Conflict of Interest and the Credibility of Underwriter Analyst Recommendations
Brokerage analysts frequently comment on and sometimes recommend companies that their firms have recently taken public. We show that stocks that underwriter analysts recommend perform more poorly than 'buy' recommendations by unaffiliated brokers prior to, at the time of, and subsequent to the recommendation date. We conclude that the recommendations by underwriter analysts show significant evidence of bias. We show also that the market does not recognize the full extent of this bias. The results suggest a potential conflict of interest inherent in the different functions that investment bankers perform. Article published by Oxford University Press on behalf of the Society for Financial Studies in its journal, The Review of Financial Studies.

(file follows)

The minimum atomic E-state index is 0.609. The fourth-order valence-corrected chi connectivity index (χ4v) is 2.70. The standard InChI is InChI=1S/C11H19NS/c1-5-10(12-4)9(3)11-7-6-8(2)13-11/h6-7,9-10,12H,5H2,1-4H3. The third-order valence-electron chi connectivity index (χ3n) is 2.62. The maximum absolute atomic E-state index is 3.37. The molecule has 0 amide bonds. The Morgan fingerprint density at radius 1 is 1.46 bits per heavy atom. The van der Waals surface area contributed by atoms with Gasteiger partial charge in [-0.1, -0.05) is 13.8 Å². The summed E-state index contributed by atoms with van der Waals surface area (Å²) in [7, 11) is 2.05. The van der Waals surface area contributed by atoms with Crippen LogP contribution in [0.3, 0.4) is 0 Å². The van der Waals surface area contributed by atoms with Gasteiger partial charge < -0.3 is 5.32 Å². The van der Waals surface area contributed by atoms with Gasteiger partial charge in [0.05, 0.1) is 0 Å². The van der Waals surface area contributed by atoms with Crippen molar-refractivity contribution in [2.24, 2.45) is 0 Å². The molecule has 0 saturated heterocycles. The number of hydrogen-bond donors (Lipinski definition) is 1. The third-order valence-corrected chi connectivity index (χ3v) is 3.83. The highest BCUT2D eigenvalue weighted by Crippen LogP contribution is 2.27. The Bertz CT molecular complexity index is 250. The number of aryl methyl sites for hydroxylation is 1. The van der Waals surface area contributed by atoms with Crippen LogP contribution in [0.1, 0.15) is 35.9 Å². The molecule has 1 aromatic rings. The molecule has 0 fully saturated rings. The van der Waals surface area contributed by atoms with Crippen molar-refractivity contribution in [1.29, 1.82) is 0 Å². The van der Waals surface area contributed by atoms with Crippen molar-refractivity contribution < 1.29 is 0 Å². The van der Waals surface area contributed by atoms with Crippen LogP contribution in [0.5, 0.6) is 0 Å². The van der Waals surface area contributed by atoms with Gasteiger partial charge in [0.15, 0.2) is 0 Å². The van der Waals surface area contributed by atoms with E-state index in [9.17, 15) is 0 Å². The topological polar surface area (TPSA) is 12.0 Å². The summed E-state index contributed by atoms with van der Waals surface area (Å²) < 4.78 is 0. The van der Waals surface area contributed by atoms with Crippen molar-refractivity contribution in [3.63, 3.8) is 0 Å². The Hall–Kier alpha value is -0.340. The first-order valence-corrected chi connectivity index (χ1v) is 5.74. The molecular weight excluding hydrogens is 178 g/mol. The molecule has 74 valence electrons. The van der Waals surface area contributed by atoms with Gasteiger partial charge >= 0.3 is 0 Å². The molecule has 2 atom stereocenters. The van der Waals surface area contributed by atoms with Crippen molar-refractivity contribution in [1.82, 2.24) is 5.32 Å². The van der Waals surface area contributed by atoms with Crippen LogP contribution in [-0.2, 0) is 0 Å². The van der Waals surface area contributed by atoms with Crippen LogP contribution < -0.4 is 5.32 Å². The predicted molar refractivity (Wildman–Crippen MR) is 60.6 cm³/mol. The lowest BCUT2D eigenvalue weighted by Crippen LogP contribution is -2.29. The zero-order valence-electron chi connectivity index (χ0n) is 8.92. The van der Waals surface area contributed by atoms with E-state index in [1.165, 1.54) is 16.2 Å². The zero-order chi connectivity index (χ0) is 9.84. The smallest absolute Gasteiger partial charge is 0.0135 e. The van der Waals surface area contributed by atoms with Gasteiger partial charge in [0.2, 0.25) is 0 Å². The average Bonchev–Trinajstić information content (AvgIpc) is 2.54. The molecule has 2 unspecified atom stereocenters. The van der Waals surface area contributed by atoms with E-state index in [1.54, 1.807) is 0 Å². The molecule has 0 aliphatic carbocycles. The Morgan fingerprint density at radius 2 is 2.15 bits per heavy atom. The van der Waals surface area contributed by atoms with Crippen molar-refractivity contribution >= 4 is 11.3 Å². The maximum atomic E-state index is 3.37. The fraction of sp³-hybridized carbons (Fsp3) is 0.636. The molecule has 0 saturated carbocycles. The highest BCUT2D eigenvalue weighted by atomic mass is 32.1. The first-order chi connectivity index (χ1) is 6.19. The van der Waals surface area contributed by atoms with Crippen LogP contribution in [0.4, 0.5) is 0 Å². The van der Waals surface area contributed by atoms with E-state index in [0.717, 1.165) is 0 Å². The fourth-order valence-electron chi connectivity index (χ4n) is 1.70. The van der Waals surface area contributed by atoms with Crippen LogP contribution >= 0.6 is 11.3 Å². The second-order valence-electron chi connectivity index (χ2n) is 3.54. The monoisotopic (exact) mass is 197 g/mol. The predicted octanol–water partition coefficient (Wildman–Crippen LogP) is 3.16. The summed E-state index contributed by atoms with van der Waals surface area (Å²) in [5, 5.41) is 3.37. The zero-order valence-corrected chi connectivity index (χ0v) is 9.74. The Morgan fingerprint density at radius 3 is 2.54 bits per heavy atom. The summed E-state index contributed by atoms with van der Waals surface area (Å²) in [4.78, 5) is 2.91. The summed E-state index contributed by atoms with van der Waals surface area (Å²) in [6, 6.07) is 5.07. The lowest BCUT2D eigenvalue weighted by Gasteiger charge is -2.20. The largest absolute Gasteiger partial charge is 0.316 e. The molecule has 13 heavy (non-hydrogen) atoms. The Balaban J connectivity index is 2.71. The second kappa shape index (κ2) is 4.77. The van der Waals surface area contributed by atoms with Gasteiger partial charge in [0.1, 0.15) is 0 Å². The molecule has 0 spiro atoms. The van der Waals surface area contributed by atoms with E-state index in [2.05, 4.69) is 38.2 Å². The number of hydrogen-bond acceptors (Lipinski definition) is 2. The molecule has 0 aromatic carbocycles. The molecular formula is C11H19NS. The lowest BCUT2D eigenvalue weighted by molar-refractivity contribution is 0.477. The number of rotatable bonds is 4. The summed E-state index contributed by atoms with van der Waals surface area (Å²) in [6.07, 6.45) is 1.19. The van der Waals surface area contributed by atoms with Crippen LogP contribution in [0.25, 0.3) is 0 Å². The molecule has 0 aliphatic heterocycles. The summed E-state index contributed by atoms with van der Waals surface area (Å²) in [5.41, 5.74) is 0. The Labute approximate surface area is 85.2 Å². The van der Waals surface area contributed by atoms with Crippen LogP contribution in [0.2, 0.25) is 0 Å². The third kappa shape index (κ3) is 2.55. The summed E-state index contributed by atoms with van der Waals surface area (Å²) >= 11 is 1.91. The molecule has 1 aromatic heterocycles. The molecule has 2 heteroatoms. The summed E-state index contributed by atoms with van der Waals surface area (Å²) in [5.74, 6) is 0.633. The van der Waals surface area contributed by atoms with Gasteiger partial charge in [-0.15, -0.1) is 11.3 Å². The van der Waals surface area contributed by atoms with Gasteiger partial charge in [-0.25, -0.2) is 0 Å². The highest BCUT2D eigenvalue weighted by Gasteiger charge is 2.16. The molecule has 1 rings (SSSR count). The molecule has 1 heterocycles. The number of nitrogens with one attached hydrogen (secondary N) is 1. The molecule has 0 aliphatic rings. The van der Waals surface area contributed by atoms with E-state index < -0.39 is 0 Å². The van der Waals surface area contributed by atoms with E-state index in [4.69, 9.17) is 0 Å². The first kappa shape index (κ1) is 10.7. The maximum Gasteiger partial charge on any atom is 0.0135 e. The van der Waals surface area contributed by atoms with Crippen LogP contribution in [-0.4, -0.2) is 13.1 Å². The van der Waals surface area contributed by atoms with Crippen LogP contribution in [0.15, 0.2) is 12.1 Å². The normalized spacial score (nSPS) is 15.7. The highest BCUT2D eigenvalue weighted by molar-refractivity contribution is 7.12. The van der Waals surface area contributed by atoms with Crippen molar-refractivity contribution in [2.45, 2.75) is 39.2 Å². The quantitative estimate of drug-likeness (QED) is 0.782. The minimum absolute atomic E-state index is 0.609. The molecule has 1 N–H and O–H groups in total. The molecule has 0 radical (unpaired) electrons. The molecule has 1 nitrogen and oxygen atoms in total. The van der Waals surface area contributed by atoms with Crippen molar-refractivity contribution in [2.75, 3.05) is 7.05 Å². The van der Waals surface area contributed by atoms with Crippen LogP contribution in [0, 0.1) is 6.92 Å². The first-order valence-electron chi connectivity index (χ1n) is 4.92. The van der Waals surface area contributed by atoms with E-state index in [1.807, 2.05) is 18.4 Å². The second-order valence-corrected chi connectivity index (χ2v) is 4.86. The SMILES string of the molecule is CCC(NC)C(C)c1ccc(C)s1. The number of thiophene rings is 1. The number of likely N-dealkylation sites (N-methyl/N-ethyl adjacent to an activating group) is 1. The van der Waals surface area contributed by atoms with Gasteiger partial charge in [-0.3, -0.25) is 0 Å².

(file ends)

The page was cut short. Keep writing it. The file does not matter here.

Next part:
To our knowledge, this item is not available for
download. To find whether it is available, there are three
1. Check below under "Related research" whether another version of this item is available online.
2. Check on the provider's web page whether it is in fact available.
3. Perform a search for a similarly titled item that would be available.
Volume (Year): 12 (1999)
Issue (Month): 4 ()
|Contact details of provider:|| Postal: |
Web page: http://www.rfs.oupjournals.org/
More information through EDIRC
|Order Information:||Web: http://www4.oup.co.uk/revfin/subinfo/|
When requesting a correction, please mention this item's handle: RePEc:oup:rfinst:v:12:y:1999:i:4:p:653-86. See general information about how to correct material in RePEc.
For technical questions regarding this item, or to correct its authors, title, abstract, bibliographic or download information, contact: (Oxford University Press)or (Christopher F. Baum)
If references are entirely missing, you can add them using this form.